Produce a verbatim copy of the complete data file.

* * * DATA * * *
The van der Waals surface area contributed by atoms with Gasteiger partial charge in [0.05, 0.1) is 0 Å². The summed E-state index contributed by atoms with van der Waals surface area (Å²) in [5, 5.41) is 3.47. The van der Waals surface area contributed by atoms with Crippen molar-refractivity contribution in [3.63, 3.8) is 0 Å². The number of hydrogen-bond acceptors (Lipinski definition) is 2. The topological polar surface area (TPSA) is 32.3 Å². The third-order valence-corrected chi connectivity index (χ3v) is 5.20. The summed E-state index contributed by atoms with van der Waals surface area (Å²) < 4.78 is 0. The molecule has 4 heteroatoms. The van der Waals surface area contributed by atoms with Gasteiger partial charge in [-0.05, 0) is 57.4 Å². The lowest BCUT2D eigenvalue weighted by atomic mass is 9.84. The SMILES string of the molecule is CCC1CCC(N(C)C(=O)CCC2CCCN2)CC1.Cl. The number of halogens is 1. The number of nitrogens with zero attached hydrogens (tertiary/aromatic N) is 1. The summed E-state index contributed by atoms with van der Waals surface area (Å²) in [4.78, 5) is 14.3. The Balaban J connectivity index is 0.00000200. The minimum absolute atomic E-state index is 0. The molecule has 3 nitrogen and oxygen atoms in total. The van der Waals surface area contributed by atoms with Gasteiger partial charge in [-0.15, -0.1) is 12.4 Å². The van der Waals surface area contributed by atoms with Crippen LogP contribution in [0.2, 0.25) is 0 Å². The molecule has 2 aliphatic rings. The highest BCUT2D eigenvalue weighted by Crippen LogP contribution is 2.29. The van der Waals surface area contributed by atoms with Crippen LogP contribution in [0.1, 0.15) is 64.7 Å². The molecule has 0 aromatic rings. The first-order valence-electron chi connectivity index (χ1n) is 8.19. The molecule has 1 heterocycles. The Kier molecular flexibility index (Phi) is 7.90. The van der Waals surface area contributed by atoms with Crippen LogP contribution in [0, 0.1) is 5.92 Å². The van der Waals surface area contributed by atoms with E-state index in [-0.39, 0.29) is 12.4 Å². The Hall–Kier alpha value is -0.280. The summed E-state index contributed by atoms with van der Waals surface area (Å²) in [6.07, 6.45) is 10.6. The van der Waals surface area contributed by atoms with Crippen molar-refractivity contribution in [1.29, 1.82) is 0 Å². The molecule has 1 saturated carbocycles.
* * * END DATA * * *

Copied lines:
The van der Waals surface area contributed by atoms with Gasteiger partial charge in [0.05, 0.1) is 0 Å². The summed E-state index contributed by atoms with van der Waals surface area (Å²) in [5, 5.41) is 3.47. The van der Waals surface area contributed by atoms with Crippen molar-refractivity contribution in [3.63, 3.8) is 0 Å². The number of hydrogen-bond acceptors (Lipinski definition) is 2. The topological polar surface area (TPSA) is 32.3 Å². The third-order valence-corrected chi connectivity index (χ3v) is 5.20. The summed E-state index contributed by atoms with van der Waals surface area (Å²) < 4.78 is 0. The molecule has 4 heteroatoms. The van der Waals surface area contributed by atoms with Gasteiger partial charge in [-0.05, 0) is 57.4 Å². The lowest BCUT2D eigenvalue weighted by atomic mass is 9.84. The SMILES string of the molecule is CCC1CCC(N(C)C(=O)CCC2CCCN2)CC1.Cl. The number of halogens is 1. The number of nitrogens with zero attached hydrogens (tertiary/aromatic N) is 1. The summed E-state index contributed by atoms with van der Waals surface area (Å²) in [4.78, 5) is 14.3. The Balaban J connectivity index is 0.00000200. The minimum absolute atomic E-state index is 0. The molecule has 3 nitrogen and oxygen atoms in total. The van der Waals surface area contributed by atoms with Gasteiger partial charge in [-0.15, -0.1) is 12.4 Å². The van der Waals surface area contributed by atoms with Crippen LogP contribution in [0.2, 0.25) is 0 Å². The molecule has 2 aliphatic rings. The highest BCUT2D eigenvalue weighted by Crippen LogP contribution is 2.29. The van der Waals surface area contributed by atoms with Crippen LogP contribution in [0.1, 0.15) is 64.7 Å². The molecule has 0 aromatic rings. The first-order valence-electron chi connectivity index (χ1n) is 8.19. The molecule has 1 heterocycles. The Kier molecular flexibility index (Phi) is 7.90. The van der Waals surface area contributed by atoms with Crippen LogP contribution in [0, 0.1) is 5.92 Å². The van der Waals surface area contributed by atoms with E-state index in [-0.39, 0.29) is 12.4 Å². The Hall–Kier alpha value is -0.280. The summed E-state index contributed by atoms with van der Waals surface area (Å²) in [6.07, 6.45) is 10.6. The van der Waals surface area contributed by atoms with Crippen molar-refractivity contribution in [1.29, 1.82) is 0 Å². The molecule has 1 saturated carbocycles.